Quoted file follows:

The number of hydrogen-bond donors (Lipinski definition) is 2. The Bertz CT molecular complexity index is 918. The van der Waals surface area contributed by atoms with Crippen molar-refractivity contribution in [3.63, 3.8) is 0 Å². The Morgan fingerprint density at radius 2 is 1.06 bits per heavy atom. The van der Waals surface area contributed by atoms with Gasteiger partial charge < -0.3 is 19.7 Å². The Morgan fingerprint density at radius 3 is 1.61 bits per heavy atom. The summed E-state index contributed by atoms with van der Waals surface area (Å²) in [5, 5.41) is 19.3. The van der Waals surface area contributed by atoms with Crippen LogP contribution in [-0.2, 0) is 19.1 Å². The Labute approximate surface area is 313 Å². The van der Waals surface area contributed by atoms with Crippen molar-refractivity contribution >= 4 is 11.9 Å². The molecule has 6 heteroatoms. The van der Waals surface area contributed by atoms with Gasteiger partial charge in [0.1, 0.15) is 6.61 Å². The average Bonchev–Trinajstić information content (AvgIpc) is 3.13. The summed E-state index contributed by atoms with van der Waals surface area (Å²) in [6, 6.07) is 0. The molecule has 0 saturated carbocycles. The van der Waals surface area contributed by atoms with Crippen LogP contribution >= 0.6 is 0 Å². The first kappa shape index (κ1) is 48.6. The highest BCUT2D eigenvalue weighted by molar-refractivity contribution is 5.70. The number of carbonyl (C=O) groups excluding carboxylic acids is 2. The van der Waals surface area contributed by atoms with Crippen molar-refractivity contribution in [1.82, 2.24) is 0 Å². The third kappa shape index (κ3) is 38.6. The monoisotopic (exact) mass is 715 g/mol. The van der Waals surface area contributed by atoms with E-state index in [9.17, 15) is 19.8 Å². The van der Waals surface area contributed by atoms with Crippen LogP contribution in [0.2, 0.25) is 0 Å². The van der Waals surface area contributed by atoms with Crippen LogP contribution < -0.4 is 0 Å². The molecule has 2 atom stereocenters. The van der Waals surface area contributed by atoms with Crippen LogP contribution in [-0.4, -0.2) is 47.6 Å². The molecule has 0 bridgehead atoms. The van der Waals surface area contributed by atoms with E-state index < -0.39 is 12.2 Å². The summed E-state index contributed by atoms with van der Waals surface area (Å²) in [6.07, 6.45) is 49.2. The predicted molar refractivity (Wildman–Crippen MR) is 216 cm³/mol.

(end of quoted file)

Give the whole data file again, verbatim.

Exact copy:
The number of hydrogen-bond donors (Lipinski definition) is 2. The Bertz CT molecular complexity index is 918. The van der Waals surface area contributed by atoms with Crippen molar-refractivity contribution in [3.63, 3.8) is 0 Å². The Morgan fingerprint density at radius 2 is 1.06 bits per heavy atom. The van der Waals surface area contributed by atoms with Gasteiger partial charge < -0.3 is 19.7 Å². The Morgan fingerprint density at radius 3 is 1.61 bits per heavy atom. The summed E-state index contributed by atoms with van der Waals surface area (Å²) in [5, 5.41) is 19.3. The van der Waals surface area contributed by atoms with Crippen LogP contribution in [-0.2, 0) is 19.1 Å². The Labute approximate surface area is 313 Å². The van der Waals surface area contributed by atoms with Crippen molar-refractivity contribution >= 4 is 11.9 Å². The molecule has 6 heteroatoms. The van der Waals surface area contributed by atoms with Gasteiger partial charge in [0.1, 0.15) is 6.61 Å². The average Bonchev–Trinajstić information content (AvgIpc) is 3.13. The summed E-state index contributed by atoms with van der Waals surface area (Å²) in [6, 6.07) is 0. The molecule has 0 saturated carbocycles. The van der Waals surface area contributed by atoms with Crippen LogP contribution >= 0.6 is 0 Å². The first kappa shape index (κ1) is 48.6. The highest BCUT2D eigenvalue weighted by molar-refractivity contribution is 5.70. The number of carbonyl (C=O) groups excluding carboxylic acids is 2. The van der Waals surface area contributed by atoms with Crippen molar-refractivity contribution in [1.82, 2.24) is 0 Å². The third kappa shape index (κ3) is 38.6. The monoisotopic (exact) mass is 715 g/mol. The van der Waals surface area contributed by atoms with E-state index in [9.17, 15) is 19.8 Å². The van der Waals surface area contributed by atoms with Crippen LogP contribution in [0.2, 0.25) is 0 Å². The van der Waals surface area contributed by atoms with Crippen LogP contribution < -0.4 is 0 Å². The molecule has 2 atom stereocenters. The van der Waals surface area contributed by atoms with Crippen LogP contribution in [-0.4, -0.2) is 47.6 Å². The molecule has 0 bridgehead atoms. The van der Waals surface area contributed by atoms with E-state index < -0.39 is 12.2 Å². The summed E-state index contributed by atoms with van der Waals surface area (Å²) in [6.07, 6.45) is 49.2. The predicted molar refractivity (Wildman–Crippen MR) is 216 cm³/mol.